Surgery of popliteal artery aneurysms: a 12-year experience

Asif Mahmood, Robert Salaman, Martin Sintler, Simon R G Smith, Malcolm H Simms, Rajiv K Vohra
Journal of Vascular Surgery 2003, 37 (3): 586-93

BACKGROUND: Management of asymptomatic popliteal aneurysm is controversial, and the prognosis for acutely thrombosed aneurysm is notoriously poor. We evaluated the management and outcome for popliteal aneurysm.

PATIENTS AND METHODS: A retrospective review of all patients with popliteal aneurysm between 1988 and 2000 was carried out. Fifty-two limbs were operated on in 41 patients. Data collected included findings at presentation, operative details, graft patency, limb salvage, complications, and 30-day mortality.

RESULTS: Initial findings included acute ischemia (n = 14), no symptoms (n = 29), acute rupture (n = 2), chronic ischemia (n = 5), and symptoms of nerve or vein compressive (n = 2). All patients with symptomatic aneurysms and 22 patients with asymptomatic aneurysms (21 larger than 2 cm in diameter, 1 with thrombus at duplex ultrasound scanning) underwent surgery as first-line treatment. Of the 7 patients with asymptomatic aneurysm managed with surveillance with duplex ultrasound scanning, acute ischemia developed in three, 1 aneurysm ruptured, compressive symptoms developed in 1, and 2 remained asymptomatic but required surgery because of aneurysm enlargement (>2 cm). Of the 17 patients with acute ischemia, 13 had neurologic signs and underwent immediate thromboembolectomy (trifurcation alone in 8, ankle-level arteriotomy in 4) and bypass grafting (n = 12) or inlay grafting (n = 1), and the other 4 underwent intra-arterial thrombolysis initially. Of these 4 procedures, 2 were successful and had elective surgery; the other 2 required urgent surgery because of secondary distal embolism and failure of recanalization. Thirteen of the 17 grafts were to the crural vessels. Bypass grafting (medial approach) was used in 16 of the 17 patients with acute ischemia, all 5 patients with chronic ischemia, and the 8 patients with no symptoms. An inlay technique (posterior approach) was used in 16 patients with no symptoms, the 3 patients with symptoms of nerve or vein compression, and 1 patient with acute ischemia. The distal anastomoses were to the below-knee popliteal artery in 35 patients and the crural arteries in 15 patients, using autologous vein. Two of the patients with rupture underwent ligation alone, the other undergoing bypass grafting in addition. The overall 5-year primary patency rate was 69%, secondary patency rate was 87%, and limb salvage rate was 87%. Limb salvage was achieved in 14 of the 17 patients with acute ischemia. Patients with asymptomatic aneurysms had better secondary graft patency (100%) compared with symptomatic aneurysms (74%; P <.01). Acute ischemia, technique used, and crural artery grafts were not predictors of graft failure with either univariate or multivariate analysis. Symptomatic aneurysms were associated with more postoperative complications and greater 30-day mortality (4 of 28 vs 0 of 24).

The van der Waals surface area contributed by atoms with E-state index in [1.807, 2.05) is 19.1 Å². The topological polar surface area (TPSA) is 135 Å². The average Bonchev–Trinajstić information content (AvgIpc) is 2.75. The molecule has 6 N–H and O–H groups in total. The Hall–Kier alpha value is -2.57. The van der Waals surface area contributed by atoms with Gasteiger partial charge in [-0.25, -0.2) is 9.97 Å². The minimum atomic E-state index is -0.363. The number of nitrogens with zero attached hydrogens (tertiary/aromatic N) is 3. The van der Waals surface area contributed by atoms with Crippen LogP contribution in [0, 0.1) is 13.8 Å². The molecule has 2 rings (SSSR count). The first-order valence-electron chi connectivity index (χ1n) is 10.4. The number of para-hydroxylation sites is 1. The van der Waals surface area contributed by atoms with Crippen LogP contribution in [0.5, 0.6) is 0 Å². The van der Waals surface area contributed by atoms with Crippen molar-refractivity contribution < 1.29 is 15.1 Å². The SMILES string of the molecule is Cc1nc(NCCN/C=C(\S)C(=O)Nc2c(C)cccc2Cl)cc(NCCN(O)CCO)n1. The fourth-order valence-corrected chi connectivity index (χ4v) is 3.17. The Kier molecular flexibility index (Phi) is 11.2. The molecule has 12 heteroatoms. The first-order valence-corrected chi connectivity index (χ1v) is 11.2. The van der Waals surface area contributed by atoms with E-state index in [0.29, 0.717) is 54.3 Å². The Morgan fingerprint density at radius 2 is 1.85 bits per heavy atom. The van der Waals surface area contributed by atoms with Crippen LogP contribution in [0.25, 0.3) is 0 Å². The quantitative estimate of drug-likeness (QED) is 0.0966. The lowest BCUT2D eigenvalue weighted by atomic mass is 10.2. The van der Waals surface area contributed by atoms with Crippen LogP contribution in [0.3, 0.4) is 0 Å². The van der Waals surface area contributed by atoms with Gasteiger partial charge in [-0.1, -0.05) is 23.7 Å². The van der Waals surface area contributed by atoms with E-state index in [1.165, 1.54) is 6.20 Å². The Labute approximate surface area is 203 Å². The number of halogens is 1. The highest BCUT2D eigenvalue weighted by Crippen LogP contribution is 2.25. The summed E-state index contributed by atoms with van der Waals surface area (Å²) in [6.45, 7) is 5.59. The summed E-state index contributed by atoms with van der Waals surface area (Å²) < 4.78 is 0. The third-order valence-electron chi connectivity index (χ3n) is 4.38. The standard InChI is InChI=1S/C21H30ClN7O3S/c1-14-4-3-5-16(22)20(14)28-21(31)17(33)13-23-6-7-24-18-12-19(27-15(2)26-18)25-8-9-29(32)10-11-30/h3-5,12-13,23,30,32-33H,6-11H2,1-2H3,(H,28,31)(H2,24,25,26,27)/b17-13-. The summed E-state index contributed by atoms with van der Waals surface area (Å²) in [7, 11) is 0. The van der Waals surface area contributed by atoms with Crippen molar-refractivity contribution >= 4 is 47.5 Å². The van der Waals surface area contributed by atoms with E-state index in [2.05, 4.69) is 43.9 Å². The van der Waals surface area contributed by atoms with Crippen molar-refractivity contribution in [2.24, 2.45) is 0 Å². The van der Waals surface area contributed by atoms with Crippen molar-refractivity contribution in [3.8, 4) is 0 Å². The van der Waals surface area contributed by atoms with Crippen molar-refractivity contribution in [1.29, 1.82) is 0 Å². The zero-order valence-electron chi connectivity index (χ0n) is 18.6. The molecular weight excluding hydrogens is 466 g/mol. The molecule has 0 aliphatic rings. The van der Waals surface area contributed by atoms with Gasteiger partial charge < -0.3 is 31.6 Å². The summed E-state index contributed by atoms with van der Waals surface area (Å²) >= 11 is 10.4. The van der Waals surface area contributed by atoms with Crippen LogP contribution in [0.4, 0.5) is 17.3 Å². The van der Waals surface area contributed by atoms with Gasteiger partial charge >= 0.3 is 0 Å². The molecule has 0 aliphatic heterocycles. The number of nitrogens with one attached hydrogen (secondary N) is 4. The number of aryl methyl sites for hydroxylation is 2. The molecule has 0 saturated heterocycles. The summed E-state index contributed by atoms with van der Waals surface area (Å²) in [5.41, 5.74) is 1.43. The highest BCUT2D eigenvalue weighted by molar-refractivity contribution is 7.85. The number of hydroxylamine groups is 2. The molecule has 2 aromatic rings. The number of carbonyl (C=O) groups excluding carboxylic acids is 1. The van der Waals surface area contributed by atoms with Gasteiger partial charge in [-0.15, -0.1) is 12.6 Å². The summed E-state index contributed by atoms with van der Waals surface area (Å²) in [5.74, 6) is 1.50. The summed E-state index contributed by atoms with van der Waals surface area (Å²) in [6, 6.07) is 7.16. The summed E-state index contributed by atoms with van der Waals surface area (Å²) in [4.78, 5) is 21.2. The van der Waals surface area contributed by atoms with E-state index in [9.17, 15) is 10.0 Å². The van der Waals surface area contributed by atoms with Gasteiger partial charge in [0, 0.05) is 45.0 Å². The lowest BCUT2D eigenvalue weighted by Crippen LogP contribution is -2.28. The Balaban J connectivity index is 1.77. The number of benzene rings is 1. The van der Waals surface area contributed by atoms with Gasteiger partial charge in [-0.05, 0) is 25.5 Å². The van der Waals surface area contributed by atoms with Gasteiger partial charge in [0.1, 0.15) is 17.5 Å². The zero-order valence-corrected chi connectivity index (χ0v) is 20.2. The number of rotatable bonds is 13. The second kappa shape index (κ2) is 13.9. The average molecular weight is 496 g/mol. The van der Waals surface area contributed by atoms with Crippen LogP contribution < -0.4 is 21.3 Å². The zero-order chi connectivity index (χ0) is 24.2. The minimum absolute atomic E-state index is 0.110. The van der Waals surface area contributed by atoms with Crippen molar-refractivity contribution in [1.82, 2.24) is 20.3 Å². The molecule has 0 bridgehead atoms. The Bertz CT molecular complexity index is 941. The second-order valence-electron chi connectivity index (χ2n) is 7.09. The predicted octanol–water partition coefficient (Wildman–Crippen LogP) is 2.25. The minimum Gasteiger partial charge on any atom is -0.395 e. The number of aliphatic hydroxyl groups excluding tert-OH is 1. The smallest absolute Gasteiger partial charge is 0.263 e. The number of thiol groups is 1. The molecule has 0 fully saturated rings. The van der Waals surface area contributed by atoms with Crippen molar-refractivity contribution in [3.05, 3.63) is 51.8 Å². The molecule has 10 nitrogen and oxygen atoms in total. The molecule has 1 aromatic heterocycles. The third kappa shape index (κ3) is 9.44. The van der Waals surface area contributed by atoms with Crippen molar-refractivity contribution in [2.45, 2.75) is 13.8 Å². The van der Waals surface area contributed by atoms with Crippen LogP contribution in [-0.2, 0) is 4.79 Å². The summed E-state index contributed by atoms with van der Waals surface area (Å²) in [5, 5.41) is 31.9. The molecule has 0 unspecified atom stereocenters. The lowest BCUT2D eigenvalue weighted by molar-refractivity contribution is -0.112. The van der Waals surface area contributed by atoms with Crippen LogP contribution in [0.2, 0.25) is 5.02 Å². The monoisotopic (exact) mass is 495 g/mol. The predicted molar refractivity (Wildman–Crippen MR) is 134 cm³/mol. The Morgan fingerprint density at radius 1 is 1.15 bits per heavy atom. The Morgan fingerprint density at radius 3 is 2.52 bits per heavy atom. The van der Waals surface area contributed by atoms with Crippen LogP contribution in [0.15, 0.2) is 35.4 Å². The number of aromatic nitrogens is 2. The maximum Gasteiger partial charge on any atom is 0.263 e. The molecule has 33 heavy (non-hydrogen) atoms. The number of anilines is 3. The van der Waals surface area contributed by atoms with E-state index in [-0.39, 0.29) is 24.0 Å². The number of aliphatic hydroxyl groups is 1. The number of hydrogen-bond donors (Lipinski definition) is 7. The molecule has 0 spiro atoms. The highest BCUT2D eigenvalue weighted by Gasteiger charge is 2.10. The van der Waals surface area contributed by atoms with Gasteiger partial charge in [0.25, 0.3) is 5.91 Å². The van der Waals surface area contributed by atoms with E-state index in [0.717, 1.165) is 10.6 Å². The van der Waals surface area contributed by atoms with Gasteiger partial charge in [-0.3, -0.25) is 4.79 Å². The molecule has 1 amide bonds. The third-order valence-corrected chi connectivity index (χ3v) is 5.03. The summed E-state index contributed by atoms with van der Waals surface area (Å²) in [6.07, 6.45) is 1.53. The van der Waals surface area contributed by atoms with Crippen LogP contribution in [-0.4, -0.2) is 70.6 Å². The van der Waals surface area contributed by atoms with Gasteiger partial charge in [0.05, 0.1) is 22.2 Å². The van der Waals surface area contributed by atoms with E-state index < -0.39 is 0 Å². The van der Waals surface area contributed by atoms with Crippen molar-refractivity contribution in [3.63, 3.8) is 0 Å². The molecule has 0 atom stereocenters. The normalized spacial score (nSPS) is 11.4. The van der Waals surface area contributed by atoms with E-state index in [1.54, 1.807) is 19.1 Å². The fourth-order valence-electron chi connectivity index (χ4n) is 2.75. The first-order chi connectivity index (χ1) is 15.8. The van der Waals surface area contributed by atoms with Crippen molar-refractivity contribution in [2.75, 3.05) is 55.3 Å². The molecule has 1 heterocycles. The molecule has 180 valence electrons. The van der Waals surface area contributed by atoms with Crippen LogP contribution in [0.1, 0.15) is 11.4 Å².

CONCLUSION: Thromboembolectomy followed by crural bypass grafting is an effective treatment for popliteal aneurysm with severe acute limb ischemia. Outcome is better with surgical management of asymptomatic popliteal aneurysm compared with symptomatic aneurysm.

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